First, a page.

Obviously, check your own install and versions.. this worked for me, and hopefully the details of how I did it will help others (or myself if it happens again 😉 ) I am not responsible if following these steps you trash your system, this is what *I* did to fix *MY* install 🙂

Courier IMAP problems with STARTTLS (Checking mail server capabilities)

I have recently upgraded my mail server from Debian Wheezy to Debian Jessie, which along with it brings new versions of software, including Courier. For the most part this hasn’t been an issue except when it came to the IMAP service. On Thunderbird clients you would see “Checking mail server capabilities” and nothing more when connecting to the server, other clients I assume would have differing error messages, or just flat fail to connect. A quick fix was to switch the clients to SSL, BUT this I don’t think is a good fix as it requires your users to have to make a change. I have thankfully after much googling discovered what seems to be a fix (works for me ™ ).

Courier now uses dhparams.pem (Generate Diffie-Hellman Parameters – OpenSSL Wiki article). Now my fresh new courier install already had one of these present, but I suspect this may be too small. Regenerating this with a nice big 2048bit version rectified my STARTTLS issues instantly (well I did restart courier-imap and courier-imap-ssl too 🙂 )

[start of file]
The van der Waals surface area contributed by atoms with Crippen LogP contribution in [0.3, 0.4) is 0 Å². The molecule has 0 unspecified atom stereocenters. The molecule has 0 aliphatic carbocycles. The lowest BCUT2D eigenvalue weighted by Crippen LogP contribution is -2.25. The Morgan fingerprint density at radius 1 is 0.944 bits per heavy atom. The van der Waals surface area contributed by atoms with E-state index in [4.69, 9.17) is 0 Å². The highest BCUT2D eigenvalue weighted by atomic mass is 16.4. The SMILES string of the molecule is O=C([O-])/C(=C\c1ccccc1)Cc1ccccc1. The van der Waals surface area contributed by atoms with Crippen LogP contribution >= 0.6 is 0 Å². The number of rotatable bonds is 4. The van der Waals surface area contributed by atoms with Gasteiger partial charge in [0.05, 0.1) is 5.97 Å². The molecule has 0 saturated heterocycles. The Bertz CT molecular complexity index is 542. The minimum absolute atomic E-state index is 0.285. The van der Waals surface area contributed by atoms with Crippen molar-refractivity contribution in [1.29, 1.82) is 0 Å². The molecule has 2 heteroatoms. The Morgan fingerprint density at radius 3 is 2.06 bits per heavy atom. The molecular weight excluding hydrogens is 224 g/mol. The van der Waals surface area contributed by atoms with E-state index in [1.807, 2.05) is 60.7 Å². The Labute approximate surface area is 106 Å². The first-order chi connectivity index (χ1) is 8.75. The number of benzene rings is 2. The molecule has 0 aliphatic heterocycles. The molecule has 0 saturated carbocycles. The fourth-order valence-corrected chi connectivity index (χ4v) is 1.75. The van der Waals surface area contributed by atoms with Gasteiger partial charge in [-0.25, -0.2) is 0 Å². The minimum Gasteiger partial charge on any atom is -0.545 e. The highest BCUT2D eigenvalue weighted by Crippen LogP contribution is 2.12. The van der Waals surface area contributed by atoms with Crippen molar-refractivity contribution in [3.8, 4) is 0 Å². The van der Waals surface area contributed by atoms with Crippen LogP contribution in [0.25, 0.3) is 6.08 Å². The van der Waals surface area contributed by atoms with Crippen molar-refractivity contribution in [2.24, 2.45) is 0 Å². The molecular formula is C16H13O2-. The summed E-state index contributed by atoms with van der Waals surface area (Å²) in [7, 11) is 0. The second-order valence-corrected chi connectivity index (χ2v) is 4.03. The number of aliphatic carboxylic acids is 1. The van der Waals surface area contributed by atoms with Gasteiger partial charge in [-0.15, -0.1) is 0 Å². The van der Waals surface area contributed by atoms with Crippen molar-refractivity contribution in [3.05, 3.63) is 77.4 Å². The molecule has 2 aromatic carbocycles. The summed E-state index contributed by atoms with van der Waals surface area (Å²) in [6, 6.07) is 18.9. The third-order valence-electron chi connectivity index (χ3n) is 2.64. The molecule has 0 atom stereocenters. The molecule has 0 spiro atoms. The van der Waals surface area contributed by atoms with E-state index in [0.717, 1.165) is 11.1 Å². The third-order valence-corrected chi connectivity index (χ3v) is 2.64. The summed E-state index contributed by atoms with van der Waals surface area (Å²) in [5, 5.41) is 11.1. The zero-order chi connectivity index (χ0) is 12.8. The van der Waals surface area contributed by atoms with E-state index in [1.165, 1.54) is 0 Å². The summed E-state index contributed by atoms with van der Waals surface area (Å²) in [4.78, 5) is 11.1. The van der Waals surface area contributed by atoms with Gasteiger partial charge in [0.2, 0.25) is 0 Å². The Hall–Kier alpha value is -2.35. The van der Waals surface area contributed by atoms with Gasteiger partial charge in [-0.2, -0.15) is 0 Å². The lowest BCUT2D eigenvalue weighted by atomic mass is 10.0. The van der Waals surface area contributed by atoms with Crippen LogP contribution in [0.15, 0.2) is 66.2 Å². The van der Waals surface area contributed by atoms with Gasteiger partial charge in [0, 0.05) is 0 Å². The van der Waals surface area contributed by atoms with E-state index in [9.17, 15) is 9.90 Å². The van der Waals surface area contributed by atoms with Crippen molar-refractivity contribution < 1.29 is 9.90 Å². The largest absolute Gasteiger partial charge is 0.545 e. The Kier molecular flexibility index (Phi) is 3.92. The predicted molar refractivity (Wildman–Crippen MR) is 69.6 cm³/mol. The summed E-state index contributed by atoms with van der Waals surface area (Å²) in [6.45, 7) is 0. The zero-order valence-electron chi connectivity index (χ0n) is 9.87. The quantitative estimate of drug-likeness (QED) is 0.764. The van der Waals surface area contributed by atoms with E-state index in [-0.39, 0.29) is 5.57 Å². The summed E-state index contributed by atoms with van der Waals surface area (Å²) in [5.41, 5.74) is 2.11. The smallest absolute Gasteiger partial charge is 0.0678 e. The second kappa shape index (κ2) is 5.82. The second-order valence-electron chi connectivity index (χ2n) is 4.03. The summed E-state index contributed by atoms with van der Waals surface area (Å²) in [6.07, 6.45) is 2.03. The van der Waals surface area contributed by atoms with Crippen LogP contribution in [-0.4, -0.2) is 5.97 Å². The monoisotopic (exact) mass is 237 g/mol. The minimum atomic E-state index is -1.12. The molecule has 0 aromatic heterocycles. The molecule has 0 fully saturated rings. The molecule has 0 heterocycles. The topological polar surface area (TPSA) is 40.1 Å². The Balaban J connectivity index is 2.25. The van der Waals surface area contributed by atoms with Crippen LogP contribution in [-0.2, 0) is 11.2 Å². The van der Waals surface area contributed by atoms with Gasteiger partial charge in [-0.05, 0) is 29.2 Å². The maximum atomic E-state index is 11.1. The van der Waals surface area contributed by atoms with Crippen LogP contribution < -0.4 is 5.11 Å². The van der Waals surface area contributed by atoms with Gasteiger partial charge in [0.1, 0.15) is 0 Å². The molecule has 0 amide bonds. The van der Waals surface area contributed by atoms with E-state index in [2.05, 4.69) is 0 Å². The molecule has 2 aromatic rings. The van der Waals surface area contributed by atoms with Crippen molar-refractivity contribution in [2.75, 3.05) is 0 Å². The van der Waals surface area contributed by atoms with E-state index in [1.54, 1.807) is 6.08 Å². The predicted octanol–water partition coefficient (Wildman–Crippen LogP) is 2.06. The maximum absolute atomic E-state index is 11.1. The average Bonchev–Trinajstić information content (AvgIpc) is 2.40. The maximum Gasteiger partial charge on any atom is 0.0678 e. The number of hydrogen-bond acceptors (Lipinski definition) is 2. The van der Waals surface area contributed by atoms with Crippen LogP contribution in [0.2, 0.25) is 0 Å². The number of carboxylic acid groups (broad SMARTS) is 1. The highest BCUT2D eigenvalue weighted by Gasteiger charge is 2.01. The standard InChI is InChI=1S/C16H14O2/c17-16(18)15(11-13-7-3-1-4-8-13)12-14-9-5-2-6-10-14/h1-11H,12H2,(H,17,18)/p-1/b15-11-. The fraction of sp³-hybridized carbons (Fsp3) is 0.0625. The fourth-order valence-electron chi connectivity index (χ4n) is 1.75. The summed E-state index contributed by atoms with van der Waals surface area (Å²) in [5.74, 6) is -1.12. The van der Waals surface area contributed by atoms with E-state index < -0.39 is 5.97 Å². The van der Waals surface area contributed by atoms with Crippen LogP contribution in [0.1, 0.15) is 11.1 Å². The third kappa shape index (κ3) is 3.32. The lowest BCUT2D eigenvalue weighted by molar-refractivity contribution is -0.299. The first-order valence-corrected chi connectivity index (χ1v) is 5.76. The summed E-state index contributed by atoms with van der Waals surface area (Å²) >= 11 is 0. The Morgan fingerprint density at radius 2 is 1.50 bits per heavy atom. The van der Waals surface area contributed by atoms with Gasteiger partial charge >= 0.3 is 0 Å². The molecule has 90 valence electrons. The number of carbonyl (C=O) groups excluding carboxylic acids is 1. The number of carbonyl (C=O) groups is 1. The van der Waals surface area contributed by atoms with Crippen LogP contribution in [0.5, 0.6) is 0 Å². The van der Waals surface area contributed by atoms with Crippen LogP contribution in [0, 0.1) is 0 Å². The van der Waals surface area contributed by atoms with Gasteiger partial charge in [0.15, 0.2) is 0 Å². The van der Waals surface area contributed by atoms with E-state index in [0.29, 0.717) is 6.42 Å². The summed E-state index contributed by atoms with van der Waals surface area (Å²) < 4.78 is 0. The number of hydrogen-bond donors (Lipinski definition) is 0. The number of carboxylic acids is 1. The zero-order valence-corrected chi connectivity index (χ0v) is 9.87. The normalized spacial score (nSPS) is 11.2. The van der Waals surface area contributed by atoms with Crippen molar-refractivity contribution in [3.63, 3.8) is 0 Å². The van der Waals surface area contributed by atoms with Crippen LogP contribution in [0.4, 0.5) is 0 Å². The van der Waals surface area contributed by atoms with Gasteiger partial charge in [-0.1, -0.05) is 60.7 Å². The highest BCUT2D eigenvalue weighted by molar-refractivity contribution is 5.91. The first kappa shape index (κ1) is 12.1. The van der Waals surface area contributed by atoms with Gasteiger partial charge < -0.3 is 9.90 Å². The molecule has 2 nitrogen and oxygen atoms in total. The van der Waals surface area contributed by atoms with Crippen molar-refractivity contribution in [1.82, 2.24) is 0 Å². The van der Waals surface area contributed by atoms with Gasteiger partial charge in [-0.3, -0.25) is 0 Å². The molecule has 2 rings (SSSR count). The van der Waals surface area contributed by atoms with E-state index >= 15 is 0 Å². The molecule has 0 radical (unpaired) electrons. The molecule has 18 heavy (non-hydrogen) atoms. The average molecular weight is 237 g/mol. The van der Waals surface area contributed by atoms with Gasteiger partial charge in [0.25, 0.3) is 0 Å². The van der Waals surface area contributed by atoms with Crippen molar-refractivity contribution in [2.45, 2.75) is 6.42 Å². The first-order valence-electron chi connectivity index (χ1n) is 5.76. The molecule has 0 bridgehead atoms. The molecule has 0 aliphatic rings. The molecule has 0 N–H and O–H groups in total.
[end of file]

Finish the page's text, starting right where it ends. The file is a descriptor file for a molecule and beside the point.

The command I used is :

openssl dhparam -out dhparams.pem 2048

(This WILL take a fair amount of time, don’t worry it does finish 🙂 )
whilst within the /etc/courier path, followed by a restart of the imap services. My original dhparams.pem file was 201 bytes, after generating a new one it is 424 bytes 🙂

Hopefully this will help save someone’s hair 🙂

GRUB physical volume pv0 not found – one fix

I have had one of those days today…

One of the mount points on my server had gotten a little tight for space, so I decided to grow it before it became a problem. Naturally I use LVM so that’s not an issue.. well assuming you have free space on the LVM physical volume that is.. Thankfully this is a server running under virtualisation, so adding an additional physical volume was a simple task and the expansion went as you would expect, flawlessly.